Sunday, January 1, 2012

Turn, Turn, Turn


Will get back on the scale tomorrow. Honest.  Today is the back half of “Glutton Days”, the first step in HCG protocol. I don’t think I need to eat another cheeseburger for a while. Which is good.



Happy New Year, may 2012 be YOUR year (we’ll ignore the Mayan “it all ends on Dec. 21” crap for the moment because, I’m thinking, they taught Harold Camping the method for calculating the end of the world (Harold Camping – 2 missed Rapture dates in 2011. Probably forget to carry the 1).

What I’m about to say is not a news flash: we live in stressful times. As an American, I know a LOT of  people taking anti-depression and anti-anxiety drugs. I listen to my friends talk about the challenges of their lives: increasing prices for food, gas, housing and paychecks are not rising as fast. Jobs going overseas or just disappearing. I’m of an age where I have friends caring not only for a growing/maturing family, but also for parents. I have a couple of friends who are the top of 3 (or 4) generations in their household. Granted, we’re Americans and as such, we are in better shape than most of the world: we have ready access to shelter (well, most of us), an abundance of nutritious food (and Cheetohs) and clean, safe drinking water  without sweating it too hard. We have first world stresses.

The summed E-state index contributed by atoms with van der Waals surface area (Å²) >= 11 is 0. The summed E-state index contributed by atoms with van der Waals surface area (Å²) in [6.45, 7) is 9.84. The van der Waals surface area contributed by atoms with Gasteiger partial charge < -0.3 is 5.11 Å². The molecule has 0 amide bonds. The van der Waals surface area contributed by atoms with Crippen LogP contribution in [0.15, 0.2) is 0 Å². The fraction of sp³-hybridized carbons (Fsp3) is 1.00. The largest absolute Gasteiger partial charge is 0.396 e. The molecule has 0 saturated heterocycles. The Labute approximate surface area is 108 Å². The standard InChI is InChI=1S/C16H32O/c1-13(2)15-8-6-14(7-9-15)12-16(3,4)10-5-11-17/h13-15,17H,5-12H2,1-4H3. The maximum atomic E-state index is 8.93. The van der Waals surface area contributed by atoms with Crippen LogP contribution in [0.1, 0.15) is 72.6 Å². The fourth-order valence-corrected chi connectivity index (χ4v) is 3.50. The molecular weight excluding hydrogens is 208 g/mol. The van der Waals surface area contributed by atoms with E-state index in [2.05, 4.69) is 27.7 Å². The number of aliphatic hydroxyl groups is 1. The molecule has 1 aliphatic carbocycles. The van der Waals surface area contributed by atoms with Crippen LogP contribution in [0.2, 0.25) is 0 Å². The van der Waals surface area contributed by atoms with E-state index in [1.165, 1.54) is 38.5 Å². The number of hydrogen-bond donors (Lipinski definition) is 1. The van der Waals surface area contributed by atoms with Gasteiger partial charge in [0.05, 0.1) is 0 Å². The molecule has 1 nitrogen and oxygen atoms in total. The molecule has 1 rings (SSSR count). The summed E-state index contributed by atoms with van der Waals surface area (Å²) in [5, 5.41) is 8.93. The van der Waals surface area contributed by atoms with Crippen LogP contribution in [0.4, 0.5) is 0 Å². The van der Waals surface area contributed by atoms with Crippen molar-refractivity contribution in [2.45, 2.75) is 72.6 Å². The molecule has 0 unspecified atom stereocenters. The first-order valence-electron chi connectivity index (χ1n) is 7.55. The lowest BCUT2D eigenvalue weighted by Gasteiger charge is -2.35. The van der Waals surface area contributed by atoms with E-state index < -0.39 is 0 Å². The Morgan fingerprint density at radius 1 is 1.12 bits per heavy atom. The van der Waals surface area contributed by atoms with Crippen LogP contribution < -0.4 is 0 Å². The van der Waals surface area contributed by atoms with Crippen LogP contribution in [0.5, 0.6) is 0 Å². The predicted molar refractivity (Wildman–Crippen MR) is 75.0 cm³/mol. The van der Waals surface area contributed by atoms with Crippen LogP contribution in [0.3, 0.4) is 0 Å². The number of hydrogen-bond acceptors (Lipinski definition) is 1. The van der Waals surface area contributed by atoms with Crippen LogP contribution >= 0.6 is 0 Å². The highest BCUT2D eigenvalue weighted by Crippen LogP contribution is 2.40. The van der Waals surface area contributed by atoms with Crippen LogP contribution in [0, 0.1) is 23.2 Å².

But we do have stress. There are more and more studies linking stress to health issues (not just anxiety and depression) such as coronary heart disease, elevated blood pressure and even some cancers. We’re sleeping less (and sleep, 8 hours of it, is basically a wonder drug as far as improving health) and worrying more.  Adrenaline and cortisol, which stress produces, are hard on the system: if you’re in fight or flight mode all the time, it’s going to wear you down. Your mind gets to be like a hamster on Red Bull running on his little wheel: you just can’t shut it down.